But that’s much too much reality for this blog. Here I like to dream and remember my leading ladies as I first found them. The goddesses of light that illuminated my early life and defined for me what beauty, intelligence and passion all wrapped up in the visage of a gorgeous woman could do to a mortal man. Especially upon repeat viewings. And for me, Grace was the accessible goddess – the one who would listen to you, make you smile and laugh – and if you were very, very lucky give you a memory that would last you forever. In 3D!

Jean Arthur: The Funny Blonde with Brains

22 Feb

Jean wasn’t the drop dead gorgeous leading lady I usually fell in love with as a kid. She was the funny, best friend type who found romance and love almost as an aside to the antics that took center-stage in her movie vehicles. She was tough and didn’t take any guff and only after seven reels (that’s old time movie talk for when movies where eight 10 minutes reels) did she melt into her leading man’s arms and surrender to his charms. This was the formula that worked and worked well with Jean. And no film brought out her tough-girl turned all gooey-eyed for love than “Only Angels Have Wings” opposite the formidable Cary Grant with an assist from Will Rogers and a very young (almost unrecognizable) Rita Hayworth.

The film was directed by Howard Hawks, a man’s director, who spun the story of a far outpost where the mail is flown by tiny airplanes over gargantuan mountains and cavernous chasms. The fly-by-night (literally) outfit is run by Cary in one of his serious Joker/hard customer roles that he was perfect for early in his career. In walks Jean, sparks fly initially, but then she sees the brutality of how these men live and die and decides to take a walk. But then she comes back, deciding Cary is a good man underneath. The storyline is contrived, but so well constructed and true to character that eccentricities don’t matter. Ya see, Cary had his heart broken and ever since lived by a code of honor and logic. Jean doesn’t get it until Rita walks in, then realizes what she needs to do to win over Cary. But ya see, to win over Cary you have to act like he acts, be tough and unsentimental. That’s what this script was all about from one uncompromising frame to the next – until the very end where Jean wants Cary to tell her to stay and wait for him. But Cary’s character would never do that. Instead he lets a double-headed coin do all the talking for him, and you see him take off in a plane on another dangerous mission while Jean melts on the ground.

I thoroughly enjoyed “Only Angels Have Wings” and fell head over heels for Jean in the process. She made a ton of movies in the 30’s – mostly lightweight comedies with Jimmy Stewart (Mr. Smith Goes To Washington) and Gary Cooper (Meet John Doe) but it’s with Cary that she really lets her hair down and does some of her best mugging for the camera.

Jean was beautiful, funny and accessible. She was one of the boys. The sexy, smart and ball’s out kind of dame that makes guys like me wish we lived back in those days when smart, sassy and moxie where everyday words. I’ll have to settle for watching Jean on screen and dreaming of her smile and infectious laugh that colored everything she said in a high-lilting voice. Jean’s dialogue sparkled along with her eyes, with a personal style that today’s stars would die – or pay exorbitant amounts of money – for. Reese Witherspoon is today’s Jean Arthur, only Jean had better material and equally better Leading Man material. But I’m splitting blonde hairs now. The most important thing is that funny was sexy then as much as it is now. Only smarter. And funnier. And sexier.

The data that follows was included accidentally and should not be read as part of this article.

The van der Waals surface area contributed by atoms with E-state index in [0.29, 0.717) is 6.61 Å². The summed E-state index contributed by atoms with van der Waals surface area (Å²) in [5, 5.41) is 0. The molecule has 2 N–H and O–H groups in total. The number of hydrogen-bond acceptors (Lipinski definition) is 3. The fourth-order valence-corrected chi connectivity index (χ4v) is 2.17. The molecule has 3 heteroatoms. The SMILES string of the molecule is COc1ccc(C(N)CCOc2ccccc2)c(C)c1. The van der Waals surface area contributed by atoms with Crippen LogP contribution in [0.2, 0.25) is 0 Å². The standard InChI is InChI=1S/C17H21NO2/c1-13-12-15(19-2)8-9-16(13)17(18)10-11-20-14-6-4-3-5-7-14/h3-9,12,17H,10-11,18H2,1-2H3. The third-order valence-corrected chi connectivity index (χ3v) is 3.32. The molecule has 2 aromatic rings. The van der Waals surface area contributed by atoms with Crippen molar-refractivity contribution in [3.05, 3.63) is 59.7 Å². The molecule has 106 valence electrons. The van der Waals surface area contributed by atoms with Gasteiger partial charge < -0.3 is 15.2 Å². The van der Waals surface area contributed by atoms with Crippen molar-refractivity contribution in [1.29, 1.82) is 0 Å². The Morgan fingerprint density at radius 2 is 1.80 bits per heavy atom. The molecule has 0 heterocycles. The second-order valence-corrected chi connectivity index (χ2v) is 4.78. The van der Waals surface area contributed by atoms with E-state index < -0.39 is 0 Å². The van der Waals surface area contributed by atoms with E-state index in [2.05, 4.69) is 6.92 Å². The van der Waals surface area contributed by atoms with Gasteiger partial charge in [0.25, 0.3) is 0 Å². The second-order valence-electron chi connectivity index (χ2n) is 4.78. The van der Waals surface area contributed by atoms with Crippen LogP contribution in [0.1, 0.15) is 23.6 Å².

CINEMUSES: Kim Novak is One Pissed-Off Goddess!

10 Jan

I love Kim Novak. She is one of the most talented and beautiful of Hollywood’s Leading Ladies, not to mention Master of Suspense, Alfred Hitchcock. Hitchcock’s VERTIGO is a masterpiece, but would not nearly be the classic so worthy of multiple viewings if it were not for Kim. Who isn’t able to put themselves in Jimmy Stewart’s obsessive shoes watching Kim strut her stuff as Marilyn. OMG! The blonde in the grey suit is one of the most amazing femme fatales ever! And she’s not even trying to kill Jimmy, just mess with his head so much that he has to be put in an asylum! Now that’s a girl after my own heart.

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Kim came out of hiding lately long enough to rip the Director of THE ARTIST a new one for invoking music from VERTIGO to give his own film a little extra uumph at the end. Lovely Kim said it was tantamount to “rape” and her lambast was all the more thunderous because she is a living Hollywood legend who knows how to hold her tongue. She hasn’t even written her memoirs, though she tried (they were lost in a house-fire). Kim gets the GARBO award for letting everyone remember the way she was. Except for one offending French Director whose black & white love letter to silent movies incurred the wrath of a sex goddess. If that doesn’t spell OSCAR, I don’t know what does.

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To recap: What do you do when you’re a director whose film is fated to be in the running for an Oscar – big dream come true – that draws the ire and disdain of a silver screen siren = cinephile’s worst nightmare! While I can only wish to be in said Director’s shoes, I would never want to do it at the expense of one of my favorite CINEMUSES. I’d rather just continue toiling away in obscurity than succeed at the risk of offending a Goddess. After all, this life is but the prologue to another – and when I’m at the pearly gates, I only want my beautiful Leading Ladies who’ve passed before me to whisper nice things into St. Peter’s ear.